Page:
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Correspondence

June 02, 2002

To the editor:

Richard Schickel, in reviewing "Radical Hollywood" by Paul Buhle and Dave Wagner (Book Review, May 12), chooses to use the occasion for a diatribe against the history of communists in Hollywood. Since the issue of the role of dissent in a democratic society is very much on the front burner in our country today, I believe it is important to respond. My qualifications: I was one of the Hollywood communist screenwriters; I was blacklisted because I refused to become an informer for the House Un-American Activities Committee; and I was hounded for more than 26 years by the FBI because, as a communist, I was considered a threat to domestic security (along with more than 300 others from Hollywood).

I agree with Schickel that neither I nor any of the comrades I knew ever managed to sneak even a smidgen of communist propaganda into any of our films. Had we done so, we felt sure that 200% of American studio bosses like Louis B. Mayer, Jack Warner, Harry Cohn and others would blue pencil us right out of a job. Nevertheless, we did manage to slip some goodies into the character of the local community. For example, Jean Lewin, a young woman who was a dear friend of mine and also a member of the Communist Party, was the executive secretary of the Hollywood Canteen, working with Bette Davis, who was the president, and Jules Stein, who was the treasurer. Literally thousands of servicemen bound for war in the Pacific were entertained in a number of shifts of 500 each night for more than three years. In those days there was strict segregation of blacks from whites in the services, and even the Musicians Union had separate black and white locals. But thanks to the efforts of Lewin, a 5-foot, 100-pound communist, there was, after quite a battle with the studio bosses, no discrimination or segregation at the Hollywood Canteen. As a result, hundreds of thousands of men were exposed for the first time to a social occasion where blacks and whites sat together, ate together, danced with whomever they pleased. Was this important? We thought so.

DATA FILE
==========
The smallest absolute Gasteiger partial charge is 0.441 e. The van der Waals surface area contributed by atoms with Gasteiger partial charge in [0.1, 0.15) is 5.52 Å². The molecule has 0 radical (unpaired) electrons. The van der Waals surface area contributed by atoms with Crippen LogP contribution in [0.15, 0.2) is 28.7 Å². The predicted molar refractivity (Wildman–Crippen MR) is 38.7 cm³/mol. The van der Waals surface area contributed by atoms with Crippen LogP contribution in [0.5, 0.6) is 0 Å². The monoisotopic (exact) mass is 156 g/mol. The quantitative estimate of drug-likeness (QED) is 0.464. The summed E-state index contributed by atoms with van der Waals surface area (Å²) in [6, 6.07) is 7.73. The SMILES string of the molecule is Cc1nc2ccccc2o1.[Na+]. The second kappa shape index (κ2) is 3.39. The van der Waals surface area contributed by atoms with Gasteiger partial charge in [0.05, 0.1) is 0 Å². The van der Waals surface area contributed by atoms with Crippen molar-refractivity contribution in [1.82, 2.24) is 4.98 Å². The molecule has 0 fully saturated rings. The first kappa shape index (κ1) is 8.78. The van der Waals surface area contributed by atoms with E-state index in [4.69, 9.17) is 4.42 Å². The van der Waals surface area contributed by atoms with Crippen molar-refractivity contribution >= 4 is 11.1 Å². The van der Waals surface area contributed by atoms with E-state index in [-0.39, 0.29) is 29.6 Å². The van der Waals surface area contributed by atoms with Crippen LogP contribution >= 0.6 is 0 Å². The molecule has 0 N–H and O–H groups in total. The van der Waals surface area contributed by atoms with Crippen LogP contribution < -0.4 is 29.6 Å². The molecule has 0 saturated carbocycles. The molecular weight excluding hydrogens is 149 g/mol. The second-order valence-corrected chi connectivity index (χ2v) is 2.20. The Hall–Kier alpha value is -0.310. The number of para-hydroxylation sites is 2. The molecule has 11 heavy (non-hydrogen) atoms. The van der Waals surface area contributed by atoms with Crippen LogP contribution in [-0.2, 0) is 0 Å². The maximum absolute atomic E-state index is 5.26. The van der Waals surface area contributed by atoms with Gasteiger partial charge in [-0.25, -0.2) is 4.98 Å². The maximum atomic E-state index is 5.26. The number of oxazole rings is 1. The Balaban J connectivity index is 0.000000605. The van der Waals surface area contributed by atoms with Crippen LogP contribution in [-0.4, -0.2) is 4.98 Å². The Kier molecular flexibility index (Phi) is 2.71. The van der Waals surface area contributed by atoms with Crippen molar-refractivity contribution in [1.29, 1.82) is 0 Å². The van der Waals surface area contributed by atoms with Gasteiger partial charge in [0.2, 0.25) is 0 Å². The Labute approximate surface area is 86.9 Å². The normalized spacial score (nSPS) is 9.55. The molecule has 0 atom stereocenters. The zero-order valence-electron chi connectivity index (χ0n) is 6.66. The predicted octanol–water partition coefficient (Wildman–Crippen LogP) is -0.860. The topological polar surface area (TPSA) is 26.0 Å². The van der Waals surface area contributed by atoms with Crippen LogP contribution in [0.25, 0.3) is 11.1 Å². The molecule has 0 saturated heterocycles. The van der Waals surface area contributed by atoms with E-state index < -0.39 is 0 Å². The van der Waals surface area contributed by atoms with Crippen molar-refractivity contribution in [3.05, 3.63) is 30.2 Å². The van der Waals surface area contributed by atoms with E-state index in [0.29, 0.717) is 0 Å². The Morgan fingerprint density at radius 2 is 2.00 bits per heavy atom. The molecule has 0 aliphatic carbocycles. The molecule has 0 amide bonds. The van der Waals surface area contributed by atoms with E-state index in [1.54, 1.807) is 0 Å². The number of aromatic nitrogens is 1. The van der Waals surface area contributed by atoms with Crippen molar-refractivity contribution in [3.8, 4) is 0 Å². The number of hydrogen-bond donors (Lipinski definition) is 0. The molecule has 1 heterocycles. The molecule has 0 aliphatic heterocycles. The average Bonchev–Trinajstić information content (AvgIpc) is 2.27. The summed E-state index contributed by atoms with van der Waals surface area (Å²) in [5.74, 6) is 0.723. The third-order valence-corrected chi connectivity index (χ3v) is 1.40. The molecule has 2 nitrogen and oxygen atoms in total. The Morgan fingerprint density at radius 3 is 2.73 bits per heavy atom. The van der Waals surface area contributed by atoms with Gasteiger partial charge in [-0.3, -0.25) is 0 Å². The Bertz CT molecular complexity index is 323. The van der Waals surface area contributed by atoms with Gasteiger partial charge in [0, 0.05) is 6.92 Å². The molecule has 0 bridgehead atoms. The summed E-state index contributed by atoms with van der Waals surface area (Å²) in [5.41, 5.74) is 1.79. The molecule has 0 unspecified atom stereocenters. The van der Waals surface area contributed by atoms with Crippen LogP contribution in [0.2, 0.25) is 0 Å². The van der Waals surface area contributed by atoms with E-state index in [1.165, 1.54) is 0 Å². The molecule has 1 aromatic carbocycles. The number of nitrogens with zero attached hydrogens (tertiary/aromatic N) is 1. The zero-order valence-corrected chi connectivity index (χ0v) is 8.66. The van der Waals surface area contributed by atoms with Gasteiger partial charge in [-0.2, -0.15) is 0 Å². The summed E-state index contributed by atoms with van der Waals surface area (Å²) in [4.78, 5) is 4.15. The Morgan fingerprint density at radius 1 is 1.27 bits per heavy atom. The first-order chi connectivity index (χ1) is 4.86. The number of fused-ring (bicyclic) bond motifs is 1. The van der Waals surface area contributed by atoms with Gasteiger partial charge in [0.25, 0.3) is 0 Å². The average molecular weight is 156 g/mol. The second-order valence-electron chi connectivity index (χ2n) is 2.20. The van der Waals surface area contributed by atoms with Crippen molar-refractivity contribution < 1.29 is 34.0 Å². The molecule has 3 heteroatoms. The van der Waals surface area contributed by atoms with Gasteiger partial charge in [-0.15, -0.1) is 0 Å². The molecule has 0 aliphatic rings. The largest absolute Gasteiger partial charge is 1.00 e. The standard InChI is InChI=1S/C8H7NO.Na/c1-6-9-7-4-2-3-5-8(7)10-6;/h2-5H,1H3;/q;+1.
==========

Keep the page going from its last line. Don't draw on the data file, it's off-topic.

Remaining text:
As president of the Readers Guild (later the Story Analysts), I negotiated the first contract for the group with the studios and was active with the Conference of Studio Unions, the only truly independent craft union movement seen in Hollywood to that time. The communists, as has been acknowledged by current leaders of the unions, were responsible for leading the battles that finally organized honest independent unions of writers, directors and actors. The first presidents of the Writers Guild were John Howard Lawson and Lester Cole, both communists.

In my first screenwriting job after having been fired from Paramount when I was named as a "communist sympathizer" during the infamous HUAC hearings in Washington in 1947, I tried to follow the "party line" and get a job, any job at all, for a black actor. I wrote in a taxi driver who was black. This was immediately crossed out by the producer, who also had "line" to follow. He said it would only make problems, exhibiting the film in the South.

Lawson wrote the script for "Sahara," the only World War II film to feature a courageous and heroic black soldier, played by Rex Ingram. He also wrote "Action in the North Atlantic," which was the first and only war film that emphasized the ordinary servicemen, working men, who were under attack by the German submarines, not the usual story focused on the officers. "Crossfire," produced by a communist, Adrian Scott, was the first film to deal with anti-Semitism in the U.S. Army. I could go on with dozens of examples of films good and not so good, including some of mine, where communists wrote or directed or produced films that made an earnest effort to deal with serious social issues, not revolution.

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